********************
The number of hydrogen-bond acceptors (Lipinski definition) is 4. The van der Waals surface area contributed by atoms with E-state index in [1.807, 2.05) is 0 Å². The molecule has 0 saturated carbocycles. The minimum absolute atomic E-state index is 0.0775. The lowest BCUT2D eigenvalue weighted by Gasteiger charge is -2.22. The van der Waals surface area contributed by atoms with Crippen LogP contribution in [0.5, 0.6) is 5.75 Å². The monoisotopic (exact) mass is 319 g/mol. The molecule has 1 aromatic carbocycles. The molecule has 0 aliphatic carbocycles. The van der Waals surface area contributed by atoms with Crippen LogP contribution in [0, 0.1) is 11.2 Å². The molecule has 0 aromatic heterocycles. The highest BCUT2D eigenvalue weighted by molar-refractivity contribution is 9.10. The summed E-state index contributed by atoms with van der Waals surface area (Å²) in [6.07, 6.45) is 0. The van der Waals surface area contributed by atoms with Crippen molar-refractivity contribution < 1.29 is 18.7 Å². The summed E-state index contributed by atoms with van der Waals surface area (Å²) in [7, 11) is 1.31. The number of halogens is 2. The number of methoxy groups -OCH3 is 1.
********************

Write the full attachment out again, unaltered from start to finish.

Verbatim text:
The number of hydrogen-bond acceptors (Lipinski definition) is 4. The van der Waals surface area contributed by atoms with E-state index in [1.807, 2.05) is 0 Å². The molecule has 0 saturated carbocycles. The minimum absolute atomic E-state index is 0.0775. The lowest BCUT2D eigenvalue weighted by Gasteiger charge is -2.22. The van der Waals surface area contributed by atoms with Crippen LogP contribution in [0.5, 0.6) is 5.75 Å². The monoisotopic (exact) mass is 319 g/mol. The molecule has 1 aromatic carbocycles. The molecule has 0 aliphatic carbocycles. The van der Waals surface area contributed by atoms with Crippen LogP contribution in [0, 0.1) is 11.2 Å². The molecule has 0 aromatic heterocycles. The highest BCUT2D eigenvalue weighted by molar-refractivity contribution is 9.10. The summed E-state index contributed by atoms with van der Waals surface area (Å²) in [6.07, 6.45) is 0. The van der Waals surface area contributed by atoms with Crippen molar-refractivity contribution < 1.29 is 18.7 Å². The summed E-state index contributed by atoms with van der Waals surface area (Å²) in [7, 11) is 1.31. The number of halogens is 2. The number of methoxy groups -OCH3 is 1.